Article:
BEA'S BOOK NOOK "I can't imagine a man really enjoying a book and reading it only once." C. S. Lewis “If one cannot enjoy reading a book over and over again, there is no use in reading it at all.” ― Oscar Wilde

Tuesday, February 28, 2017

Bea Reviews Beauty and the Beast: Classic Tales about Animal Brides and Grooms from Around the World, edited by Maria Tatar

Series: Penguin Classics
Publisher: Penguin
Source: the publisher in exchange for an honest review
Release Date: March 7th, 2017
Buying Links: Amazon* | Book Depository* | iTunes* | Barnes & Noble
* affiliate links; the blog receives a small commission from purchases made through these links.

Blurb from goodreads:

Perhaps no fairy tale is as widely known as 'Beauty and the Beast' - and perhaps no fairy tale exists in as many variations. Nearly every culture tells the story in one fashion or another - such cultural phenomena as The Fault in Our Stars and Me Before You are recent examples - and it is impossible to find one version that laid the foundation for the rest. From Cupid and Psyche, India's Snake Bride to South Africa's 'Story of Five Heads', the partnering of beast and beauties has beguiled us for thousands of years.

In this fascinating volume preeminent fairy tale scholar Maria Tatar brings together tales from ancient times to the present and from a wide variety of cultures.

My Thoughts:

No, this is not my usual fare for the blog but I just couldn't pass this up. No, this is not another re-telling of "Beauty and the Beast", despite the cover sticker proclaiming the soon-to-be released movie. What it is, is a collection of different beauty and the beast stories from different countries and continents around the world.

Editor Maria Tatar provides some background and context in her introduction. She talks briefly about our fascination with the "Beauty and the Beast " story and gives a brief history of the version we are most familiar with. She also places the story in context culturally and globally then branches out and discusses the theme and its enduring hold as well as its presence, in varying styles, around the world. She gives us a breakdown of different types of beauty and the beast stories, with reference to mythological and cultural studies. All of this in 20 pages. It's a lot to absorb, and some of the more esoteric as well as clinical aspects went over my head.  But if you want some history and some understanding of the story's appeal, it's worth wading through, and reading repeatedly until you understand.

Or, if you just want to read the stories and see what stories other cultures and eras have created, you can just skip the whole introduction, or skim it. Tatar includes her sources for the stories she included, and suggests books and articles for additional reading so if something piques your interest, you can follow up on it.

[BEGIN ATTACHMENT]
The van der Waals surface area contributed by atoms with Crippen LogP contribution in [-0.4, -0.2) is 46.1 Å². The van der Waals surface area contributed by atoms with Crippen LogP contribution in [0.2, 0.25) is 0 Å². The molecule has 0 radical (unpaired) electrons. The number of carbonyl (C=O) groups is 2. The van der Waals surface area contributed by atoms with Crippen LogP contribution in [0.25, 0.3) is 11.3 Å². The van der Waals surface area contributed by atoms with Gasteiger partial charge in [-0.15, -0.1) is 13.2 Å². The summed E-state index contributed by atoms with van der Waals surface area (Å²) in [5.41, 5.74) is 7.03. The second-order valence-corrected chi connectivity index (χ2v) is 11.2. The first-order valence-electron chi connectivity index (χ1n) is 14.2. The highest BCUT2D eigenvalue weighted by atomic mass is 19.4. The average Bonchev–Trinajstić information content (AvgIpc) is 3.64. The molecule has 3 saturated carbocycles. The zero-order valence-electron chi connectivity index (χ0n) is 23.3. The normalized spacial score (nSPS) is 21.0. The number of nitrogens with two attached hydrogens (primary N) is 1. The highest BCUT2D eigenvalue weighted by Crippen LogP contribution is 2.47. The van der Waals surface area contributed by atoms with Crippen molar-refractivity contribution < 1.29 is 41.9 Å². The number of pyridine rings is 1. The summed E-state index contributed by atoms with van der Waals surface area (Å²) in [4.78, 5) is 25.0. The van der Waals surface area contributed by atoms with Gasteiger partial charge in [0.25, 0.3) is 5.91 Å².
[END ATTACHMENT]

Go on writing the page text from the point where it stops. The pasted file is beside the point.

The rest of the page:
The stories themselves are arranged into four broad categories of beauty and the beast stories. Each story has a mini intro by Tatar where she gives a brief history of that story and/or relates it to other stories in the collection. Some stories are longish, 4 - 14 pages, and others are just a paragraph or two or maybe a couple of pages. I started out reading in order but inevitably began jumping around. A handful of stories will be familiar to most readers and another handful were familiar to me as over the years I've read many myths and fairy tales from around the world. (Way back in the Stone Age, when I was considering college majors, I seriously considered becoming a mythologist or folklorist.) The majority of stories, though, were new to me. I would debate the inclusion of a couple but overall Tatar has found and included a varied and representative selection from a decent range of countries and cultures. No doubt she could have found more but she had to, as she says in the acknowledgements, make sure she didn't lose her way in the "forest of fairy tales, folktales, and wonder tales".

I enjoyed reading the different stories (Note: Do not expect all of them to have a happy ending or to follow the story forms we are used to in the US and most Western cultures) and getting glimpses into different cultures. And yes, I do feel as if I have a better understanding of the story and its meaning after reading this book. Go forth, read, learn, and enjoy!

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